Taking the suspected mentally ill off the streets to public general hospitals
Psychiatry takes to the streets: the New York City initiative for the homeless mentally ill
The authors describe New York City's program to remove seriously mentally ill homeless people from the streets to a public hospital. They report on the 298 patients hospitalized during the first year of this program. Most of the patients were male (66%), single (77%), and from outside of New York City (79%) and claimed a history of previous psychiatric hospitalization (92%) and that they had been homeless for more than 1 year (66%). Most of the patients suffered from schizophrenia (80%) and had additional medical diagnoses (73%). Follow-up contact with the patients 2 years after initiation of the program revealed that 55% of the patients either were living in a community setting or were under institutional care
DYSFUNCTIONS IN PUBLIC PSYCHIATRIC BUREAUCRACIES [Editorial]
Psychiatrist-executive management styles: nature or nurture?
The authors studied the management styles of the 11 directors of psychiatry in municipal general hospitals in New York City. The Lead-Self Scale and the Lead-Other Scale were used. The directors' Lead-Self Scale scores were compared with those of 11 psychiatric residents. Results show that the directors had a high task/high relationship primary style and a high relationship/low task secondary style. Psychiatric residents revealed a less differentiated pattern of self-perceived management style. The authors speculate about the effects of experience, training, role models, and personality traits on management styles and suggest areas for further research
TEACHING MENTAL-HEALTH POLICY TO PSYCHIATRIC-RESIDENTS
The language barrier in evaluating Spanish-American patients
Strategies and risks in psychotherapy with bilingual patients: the phenomenon of language independence
The presence of two separate languages, each with its own lexical, syntactic, semantic, and ideational components, can complicate psychotherapy with proficient bilingual patients. If only one language is used in therapy, some aspects of the patients emotional experience may be unavailable to treatment; if both languages are used, the patient may use language switching as a form of resistance to affectively charged material. The authors suggest that monolingual therapists should carefully assess the degree of language independence in bilinguals in order to minimize its impact on therapy. They conclude that study of bilingual patients may provide important insights into the nature of the therapeutic process.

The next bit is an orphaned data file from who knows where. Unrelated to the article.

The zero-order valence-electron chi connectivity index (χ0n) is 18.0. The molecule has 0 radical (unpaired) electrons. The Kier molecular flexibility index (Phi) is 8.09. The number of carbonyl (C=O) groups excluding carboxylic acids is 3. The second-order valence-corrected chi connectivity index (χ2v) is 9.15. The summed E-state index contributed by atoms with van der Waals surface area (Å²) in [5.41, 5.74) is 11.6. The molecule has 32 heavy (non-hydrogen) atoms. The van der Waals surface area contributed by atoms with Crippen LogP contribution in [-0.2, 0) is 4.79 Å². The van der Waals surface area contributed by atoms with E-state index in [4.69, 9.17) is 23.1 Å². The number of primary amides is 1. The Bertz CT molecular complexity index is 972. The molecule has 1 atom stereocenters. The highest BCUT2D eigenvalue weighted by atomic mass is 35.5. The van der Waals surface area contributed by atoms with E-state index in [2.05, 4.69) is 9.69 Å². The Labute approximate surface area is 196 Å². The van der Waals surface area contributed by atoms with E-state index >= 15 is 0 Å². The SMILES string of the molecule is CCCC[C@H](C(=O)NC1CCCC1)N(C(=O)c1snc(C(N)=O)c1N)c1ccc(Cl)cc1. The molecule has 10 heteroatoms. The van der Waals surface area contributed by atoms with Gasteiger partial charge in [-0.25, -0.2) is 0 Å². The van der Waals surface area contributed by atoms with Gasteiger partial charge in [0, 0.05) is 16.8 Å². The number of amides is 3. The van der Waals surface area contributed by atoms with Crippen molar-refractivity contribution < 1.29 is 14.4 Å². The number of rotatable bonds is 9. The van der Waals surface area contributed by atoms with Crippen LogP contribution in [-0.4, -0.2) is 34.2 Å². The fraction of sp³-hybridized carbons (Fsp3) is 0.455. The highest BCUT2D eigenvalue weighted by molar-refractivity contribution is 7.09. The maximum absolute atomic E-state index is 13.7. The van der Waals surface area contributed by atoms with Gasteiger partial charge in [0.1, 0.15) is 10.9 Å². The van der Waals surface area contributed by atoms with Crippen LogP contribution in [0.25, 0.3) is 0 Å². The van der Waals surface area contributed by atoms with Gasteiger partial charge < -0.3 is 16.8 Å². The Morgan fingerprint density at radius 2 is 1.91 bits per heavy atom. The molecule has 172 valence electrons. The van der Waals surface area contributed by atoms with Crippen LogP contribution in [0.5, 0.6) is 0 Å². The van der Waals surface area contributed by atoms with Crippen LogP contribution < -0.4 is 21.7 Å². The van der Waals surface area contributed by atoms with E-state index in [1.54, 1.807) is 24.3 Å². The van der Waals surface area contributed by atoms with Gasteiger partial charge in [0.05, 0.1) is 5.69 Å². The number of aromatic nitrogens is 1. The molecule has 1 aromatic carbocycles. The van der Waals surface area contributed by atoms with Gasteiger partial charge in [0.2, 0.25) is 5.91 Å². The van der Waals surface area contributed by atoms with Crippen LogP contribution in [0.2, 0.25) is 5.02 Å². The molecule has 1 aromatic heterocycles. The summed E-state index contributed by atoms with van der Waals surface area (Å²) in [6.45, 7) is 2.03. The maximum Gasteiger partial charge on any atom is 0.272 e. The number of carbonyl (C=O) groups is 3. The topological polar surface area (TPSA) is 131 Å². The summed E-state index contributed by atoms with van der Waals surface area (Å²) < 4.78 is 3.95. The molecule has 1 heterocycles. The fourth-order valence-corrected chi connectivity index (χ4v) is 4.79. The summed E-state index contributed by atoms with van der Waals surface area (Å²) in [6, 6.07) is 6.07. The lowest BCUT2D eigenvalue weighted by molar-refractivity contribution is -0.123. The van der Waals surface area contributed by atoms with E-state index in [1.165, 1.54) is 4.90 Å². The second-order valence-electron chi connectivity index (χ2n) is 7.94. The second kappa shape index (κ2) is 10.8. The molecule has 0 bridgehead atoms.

Inclusion, Diversity, Access, and Equity in Infectious Diseases Fellowship Training: Tools for Program Directors
The Infectious Diseases Society of America (IDSA) has set clear priorities in recent years to promote inclusion, diversity, access, and equity (IDA&E) in infectious disease (ID) clinical practice, medical education, and research. The IDSA IDA&E Task Force was launched in 2018 to ensure implementation of these principles. The IDSA Training Program Directors Committee met in 2021 and discussed IDA&E best practices as they pertain to the education of ID fellows. Committee members sought to develop specific goals and strategies related to recruitment, clinical training, didactics, and faculty development. This article represents a presentation of ideas brought forth at the meeting in those spheres and is meant to serve as a reference document for ID training program directors seeking guidance in this area.
New approaches to academic health center affiliations: public hospitals and the Department of Veterans Affairs
Outreach intervention models for the homeless mentally ill
Washington, DC, US: American Psychiatric Publishing, Inc., 1992